Yeah, it’s not fuzzy anymore, it’s you get data that support that, that’s good. I’m curious on that those surveys in that have, you had the opportunity to kind of do a before and an after, in a specific building to where you have the survey, and it comes back poor, and you report to the, you know, the building owner and, and they then engage a strategy to do the things that that, you know, are valued by the footwell measuring system. And they do those, and then they take a survey a year later, and you know, everybody’s loving the building, and it’s just, you know, amazing, have you had any of those types of opportunities to study, before and after.
Joanna Frank 20:59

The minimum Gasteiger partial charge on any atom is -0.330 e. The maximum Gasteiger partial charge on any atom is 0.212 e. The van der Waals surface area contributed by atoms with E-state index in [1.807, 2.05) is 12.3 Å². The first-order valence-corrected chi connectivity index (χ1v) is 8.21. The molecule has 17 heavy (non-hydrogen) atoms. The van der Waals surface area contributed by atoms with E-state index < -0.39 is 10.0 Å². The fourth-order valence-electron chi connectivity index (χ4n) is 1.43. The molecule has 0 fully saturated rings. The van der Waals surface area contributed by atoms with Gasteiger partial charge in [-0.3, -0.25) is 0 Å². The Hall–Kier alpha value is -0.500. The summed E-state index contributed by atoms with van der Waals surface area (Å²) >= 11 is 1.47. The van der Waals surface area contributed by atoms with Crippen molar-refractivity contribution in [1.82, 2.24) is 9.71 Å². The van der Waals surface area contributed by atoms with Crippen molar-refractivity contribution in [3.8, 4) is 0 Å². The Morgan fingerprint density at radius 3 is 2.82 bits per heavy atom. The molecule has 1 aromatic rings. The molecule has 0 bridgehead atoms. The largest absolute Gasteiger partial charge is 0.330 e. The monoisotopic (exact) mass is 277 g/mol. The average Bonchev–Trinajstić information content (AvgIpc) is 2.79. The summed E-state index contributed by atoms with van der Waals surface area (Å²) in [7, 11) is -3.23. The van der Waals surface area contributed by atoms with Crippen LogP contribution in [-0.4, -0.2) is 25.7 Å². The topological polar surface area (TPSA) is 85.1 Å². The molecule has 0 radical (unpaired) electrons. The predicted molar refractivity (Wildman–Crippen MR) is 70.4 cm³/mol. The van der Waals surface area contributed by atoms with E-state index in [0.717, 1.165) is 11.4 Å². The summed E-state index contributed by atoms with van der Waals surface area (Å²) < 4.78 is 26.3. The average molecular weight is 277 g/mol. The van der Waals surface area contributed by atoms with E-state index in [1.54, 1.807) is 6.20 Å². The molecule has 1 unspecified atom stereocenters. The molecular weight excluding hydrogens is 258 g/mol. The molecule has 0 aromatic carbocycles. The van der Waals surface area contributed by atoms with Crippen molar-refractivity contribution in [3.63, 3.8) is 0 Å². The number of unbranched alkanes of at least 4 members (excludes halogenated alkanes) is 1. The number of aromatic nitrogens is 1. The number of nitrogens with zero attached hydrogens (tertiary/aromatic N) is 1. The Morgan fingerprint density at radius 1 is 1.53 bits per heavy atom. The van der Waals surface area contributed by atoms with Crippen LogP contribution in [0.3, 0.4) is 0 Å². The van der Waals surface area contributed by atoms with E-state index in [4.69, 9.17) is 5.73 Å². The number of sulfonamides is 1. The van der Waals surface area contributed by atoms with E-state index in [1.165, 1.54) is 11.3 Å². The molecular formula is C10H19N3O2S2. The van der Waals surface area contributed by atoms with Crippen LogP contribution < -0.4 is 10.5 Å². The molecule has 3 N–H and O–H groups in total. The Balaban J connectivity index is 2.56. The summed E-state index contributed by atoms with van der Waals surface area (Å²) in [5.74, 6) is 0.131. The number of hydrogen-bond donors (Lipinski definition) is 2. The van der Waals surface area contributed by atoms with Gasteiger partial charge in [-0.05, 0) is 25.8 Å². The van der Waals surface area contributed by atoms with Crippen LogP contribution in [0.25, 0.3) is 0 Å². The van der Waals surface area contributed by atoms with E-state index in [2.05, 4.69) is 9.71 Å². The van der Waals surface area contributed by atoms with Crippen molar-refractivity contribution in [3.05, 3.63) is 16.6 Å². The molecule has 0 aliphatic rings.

So this was the first time that we’ve, we’ve gotten this right, so this is this year, 2022. First time, this is this is the kind of setting the the line and the stats, and quadreal has committed to completing this every two years. So they’re intending to continue to do this. But it’s already driving their business practice, right, they’re already looking at the properties that they assessed, and then the correlation between different sets of strategies that were directly linking to those increased levels of value, or tenant satisfaction, or net promoter score, and are already using that to inform how they both invest in their existing portfolio of assets, and how they will continue to assess future investment as well. And there were there was enough variety in assets, that we actually had some that were scoring on low, and some that were scoring very high, and everything in between. So actually, as a snapshot, you can already look at the fact that if you if you only have a minimum number of these strategies in place, that you know, you’re seeing that correlating with that lower net promoter score. So there’s enough of there’s enough data that there’s actually statistical significance between those correlations. So there’s already a lot that we can look at, that gives you enough insight into how to prioritize your investment in those assets in order to increase the Net Promoter Score, or the tenant satisfaction, or value as well. So all of those things that are the ones that we looked at. So it’s it’s really fascinating. And, and others now are also seeing this, because of course, you know, I think you mentioned the word risk at the beginning. This is this is our everyday discussion. And that is, how do we quantify the risk for real estate value that is brought to the table by people. So at the moment, you know, we’ve a lot of discussions around environmental, social, and governance in our industry and the real estate industry. And really ESG is quantifying that non material risk. So at the moment, the real estate industry has really been looking at that risk in terms of bricks and mortar risk. So what is the risk to my physical balding, of flood or of climate change, etc, what we are bringing to the table are really those s metrics or social metrics, which quantify the risk that the people are bringing to your real estate portfolio. So that perception, actually, while we’re talking about it as a positive, right, we’re saying that, within this portfolio, there was a higher net promoter score when you did more to promote health, that obviously has a flip side. And that is, if you have assets that don’t have a lot of strategies that are promoting health, you run the risk of having stranded assets, it’s going to start to impact asset value. And the big shift in the market that we’ve seen, because of COVID, is that health before COVID, and prioritizing the people in your buildings before COVID was seen as a nice to have, like when I’ve done everything else, then I’m going to start to think about health and the people in my building, but only when I’ve kind of checked all the rest of the boxes. Now, post COVID people and health is seen as a risk, it is seen as a central focus of saying it’s basically table stakes, that you have to be able to demonstrate and articulate to your tenants or to your residents or to your employees, how you are both protecting and promoting their health. And it’s the first question that folks are going to ask when they’re looking at real estate, as opposed to on that second list of questions once they’ve you know, looked at all of the other pieces. And because of that demand, and it’s really demand from individuals and tenants that are driving this, it is now in the risk column because if you can’t show how you’re promoting health, that is obviously you’re going to start to be a risk when it comes to attracting and retaining tenants, etc, which which obviously affects value